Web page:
Tuesday, November 28, 2006

Lebanon, Mo

I suppose I should be grateful that he doesn’t insist on staying in a paying campground each and every night, but Jamie sure has amazingly high standards of comfort when it comes to urban boondocking.  We have passed large parking lots, churches, hotels with long semis in the parking lots, Cracker Barrels (reported to be friendly to RVers), museums, all in search of the elusive WalMart or Target or Lowe’s.  When the entire family is on the brink of exhaustion he will then abandon his standards and allow me to pick the spot; last night it was the truck parking area of a Conoco gas station and tonight it is the truck parking area of the Waffle House.  There have been lovely quiet areas but by the time he abandons his standards we are all starving and take the first area we see.  There is free Wifi across the street, at a cluster of three or four hotels, but he won’t park over there, so here we sit, surrounded by refrigator trucks (the noise of which knows no bounds) and to get online, I walk out to the roadside and do a quick download and upload.  The trucks are stacked in here like lumber; when we arrived we had 3 or 4 semis accompanying us and now the parking lot is full, with other trucks occupying the edges of the parking lot.  Jesse says it sounds like a thousand cats are purring beside his bed.

We left Janesville, Wisconsin on highway 51 and followed this meandering 2 lane road all the way to Peru, Illinois.  It was a lovely road that traversed many family farms and flattened out into rural Illinois.  Jamie was insistent on making tracks though, so we abandoned the back roads for this and that and tonight find ourselves on I44 in Lebanon, Mo.  He promises me though, that tomorrow we will leave I44 and head into the Ozarks where there are no interstates and I will be at peace again.  We have been traveling very long days; six or more hours of travel and over 200 miles.  For us, this is a LOT of daily travel.  It makes it an even longer day when we don’t leave “camp” until noon or later.  Tomorrow I plan on being on the road by 8 or 9am.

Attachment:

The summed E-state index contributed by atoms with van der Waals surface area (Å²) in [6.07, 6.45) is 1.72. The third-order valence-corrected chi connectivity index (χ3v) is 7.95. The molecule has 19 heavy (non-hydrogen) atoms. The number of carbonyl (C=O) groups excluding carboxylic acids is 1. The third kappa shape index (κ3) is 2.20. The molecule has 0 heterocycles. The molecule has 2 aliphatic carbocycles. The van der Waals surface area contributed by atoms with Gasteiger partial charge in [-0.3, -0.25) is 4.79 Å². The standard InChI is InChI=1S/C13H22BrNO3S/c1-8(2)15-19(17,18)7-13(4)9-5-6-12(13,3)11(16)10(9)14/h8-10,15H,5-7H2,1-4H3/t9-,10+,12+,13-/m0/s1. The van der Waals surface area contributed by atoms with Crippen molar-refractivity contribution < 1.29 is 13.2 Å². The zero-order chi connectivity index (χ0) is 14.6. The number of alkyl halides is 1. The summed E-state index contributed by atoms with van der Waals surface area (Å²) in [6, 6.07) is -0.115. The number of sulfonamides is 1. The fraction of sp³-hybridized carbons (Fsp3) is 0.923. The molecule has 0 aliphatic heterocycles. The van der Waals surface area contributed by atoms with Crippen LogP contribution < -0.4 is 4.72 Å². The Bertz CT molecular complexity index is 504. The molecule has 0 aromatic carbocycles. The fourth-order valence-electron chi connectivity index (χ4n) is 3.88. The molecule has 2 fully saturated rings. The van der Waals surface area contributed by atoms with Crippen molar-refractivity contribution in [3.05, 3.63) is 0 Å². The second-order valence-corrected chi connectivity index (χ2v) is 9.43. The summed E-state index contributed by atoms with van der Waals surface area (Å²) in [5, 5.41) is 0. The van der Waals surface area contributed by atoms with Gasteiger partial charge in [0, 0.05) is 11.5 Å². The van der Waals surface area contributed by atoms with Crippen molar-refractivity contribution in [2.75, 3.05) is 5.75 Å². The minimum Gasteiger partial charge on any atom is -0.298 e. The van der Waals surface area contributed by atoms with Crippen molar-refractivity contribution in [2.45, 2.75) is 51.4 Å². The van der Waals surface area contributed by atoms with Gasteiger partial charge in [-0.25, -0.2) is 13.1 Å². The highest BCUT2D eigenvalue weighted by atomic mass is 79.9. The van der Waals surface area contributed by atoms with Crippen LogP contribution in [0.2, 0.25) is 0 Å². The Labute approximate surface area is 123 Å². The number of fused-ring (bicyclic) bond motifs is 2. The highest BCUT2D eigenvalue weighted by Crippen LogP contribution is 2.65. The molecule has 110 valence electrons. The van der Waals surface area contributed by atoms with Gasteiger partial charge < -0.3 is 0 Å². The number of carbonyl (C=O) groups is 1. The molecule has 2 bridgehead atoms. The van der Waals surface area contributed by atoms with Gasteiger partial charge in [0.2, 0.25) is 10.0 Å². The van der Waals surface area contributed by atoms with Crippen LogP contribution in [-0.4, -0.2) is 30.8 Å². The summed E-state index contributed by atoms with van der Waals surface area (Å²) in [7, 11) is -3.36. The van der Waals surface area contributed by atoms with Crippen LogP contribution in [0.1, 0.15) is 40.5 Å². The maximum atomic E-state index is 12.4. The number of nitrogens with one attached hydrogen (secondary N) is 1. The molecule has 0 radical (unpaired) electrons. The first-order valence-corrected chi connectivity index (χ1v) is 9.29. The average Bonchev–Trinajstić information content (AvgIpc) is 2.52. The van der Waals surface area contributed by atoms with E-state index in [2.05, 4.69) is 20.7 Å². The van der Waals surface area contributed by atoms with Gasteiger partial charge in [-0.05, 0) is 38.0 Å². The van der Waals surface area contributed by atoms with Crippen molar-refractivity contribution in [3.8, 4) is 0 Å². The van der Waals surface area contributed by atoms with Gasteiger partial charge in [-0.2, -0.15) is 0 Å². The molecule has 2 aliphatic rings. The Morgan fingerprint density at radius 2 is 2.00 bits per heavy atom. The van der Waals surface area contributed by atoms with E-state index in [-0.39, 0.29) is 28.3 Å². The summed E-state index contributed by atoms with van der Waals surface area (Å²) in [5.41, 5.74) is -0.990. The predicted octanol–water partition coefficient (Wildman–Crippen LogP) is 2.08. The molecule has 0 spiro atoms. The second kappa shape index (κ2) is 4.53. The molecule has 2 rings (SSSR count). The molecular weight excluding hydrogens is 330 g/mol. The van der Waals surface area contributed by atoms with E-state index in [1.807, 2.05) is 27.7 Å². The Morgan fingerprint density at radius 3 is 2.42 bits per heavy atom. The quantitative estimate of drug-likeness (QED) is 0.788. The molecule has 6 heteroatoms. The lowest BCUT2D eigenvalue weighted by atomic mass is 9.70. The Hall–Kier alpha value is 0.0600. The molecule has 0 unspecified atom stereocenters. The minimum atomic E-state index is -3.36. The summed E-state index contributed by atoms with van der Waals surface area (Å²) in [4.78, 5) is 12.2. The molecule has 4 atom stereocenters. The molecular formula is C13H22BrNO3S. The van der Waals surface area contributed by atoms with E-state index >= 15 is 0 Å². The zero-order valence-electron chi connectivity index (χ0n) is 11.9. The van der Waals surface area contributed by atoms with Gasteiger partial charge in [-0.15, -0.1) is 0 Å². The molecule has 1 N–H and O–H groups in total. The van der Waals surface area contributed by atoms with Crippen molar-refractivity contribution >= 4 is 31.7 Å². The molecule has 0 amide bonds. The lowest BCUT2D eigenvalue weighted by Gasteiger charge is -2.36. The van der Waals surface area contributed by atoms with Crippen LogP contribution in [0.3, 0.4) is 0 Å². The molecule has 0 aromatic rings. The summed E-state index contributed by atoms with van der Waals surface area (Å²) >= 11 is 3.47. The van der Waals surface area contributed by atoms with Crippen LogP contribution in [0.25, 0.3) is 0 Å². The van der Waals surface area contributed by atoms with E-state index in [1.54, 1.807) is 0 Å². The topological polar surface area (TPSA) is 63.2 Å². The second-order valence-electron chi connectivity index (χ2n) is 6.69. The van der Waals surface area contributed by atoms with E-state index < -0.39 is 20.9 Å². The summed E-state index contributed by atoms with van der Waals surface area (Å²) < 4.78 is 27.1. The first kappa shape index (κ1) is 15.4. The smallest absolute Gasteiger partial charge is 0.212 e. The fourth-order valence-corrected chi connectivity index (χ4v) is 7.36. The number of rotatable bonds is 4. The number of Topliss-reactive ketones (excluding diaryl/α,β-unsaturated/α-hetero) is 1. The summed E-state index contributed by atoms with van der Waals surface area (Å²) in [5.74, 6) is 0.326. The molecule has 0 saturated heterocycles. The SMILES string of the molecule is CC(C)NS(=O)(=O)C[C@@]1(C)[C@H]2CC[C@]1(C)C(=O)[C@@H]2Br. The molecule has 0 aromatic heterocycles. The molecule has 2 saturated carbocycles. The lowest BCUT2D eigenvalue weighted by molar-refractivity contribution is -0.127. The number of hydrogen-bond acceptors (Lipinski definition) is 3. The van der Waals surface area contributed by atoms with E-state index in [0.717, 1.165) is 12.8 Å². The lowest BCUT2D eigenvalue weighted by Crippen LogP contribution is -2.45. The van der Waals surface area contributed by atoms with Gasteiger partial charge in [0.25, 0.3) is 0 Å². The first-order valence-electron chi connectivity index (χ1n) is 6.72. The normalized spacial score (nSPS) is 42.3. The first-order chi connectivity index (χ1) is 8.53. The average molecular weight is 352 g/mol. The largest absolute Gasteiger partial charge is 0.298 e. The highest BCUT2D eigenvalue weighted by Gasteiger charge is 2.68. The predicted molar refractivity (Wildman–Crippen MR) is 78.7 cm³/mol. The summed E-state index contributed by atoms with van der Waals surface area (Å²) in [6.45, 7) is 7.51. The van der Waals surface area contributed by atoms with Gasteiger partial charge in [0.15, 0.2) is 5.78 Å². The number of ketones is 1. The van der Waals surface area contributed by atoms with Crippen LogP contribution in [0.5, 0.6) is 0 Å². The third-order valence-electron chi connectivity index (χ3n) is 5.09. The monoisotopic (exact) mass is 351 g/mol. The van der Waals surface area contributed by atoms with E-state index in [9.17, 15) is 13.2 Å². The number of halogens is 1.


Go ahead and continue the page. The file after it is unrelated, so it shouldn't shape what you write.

What can I say about this mode of travel; it is tiresome and boring but we did show the kids the Gateway to the West (St. Louis Arch) today and they got some run time at a rest stop.  I’m really looking forward to Texas when we can rest from outrunning the cold front (due tomorrow in Illinois and Missouri) and relax on the beaches before heading into warm Mexico.

I really shouldn’t complain though; I used the very last of our whole wheat flour to make a loaf of bread and the generator ran out of gas with 2 hours left in the bake cycle.  We topped off the genset and restarted it and the breadmaker started up where it left off.  So we have fresh bread for midnight snack.  And Michelle, if anyone, should know how my kids LOVE to eat right before bed.

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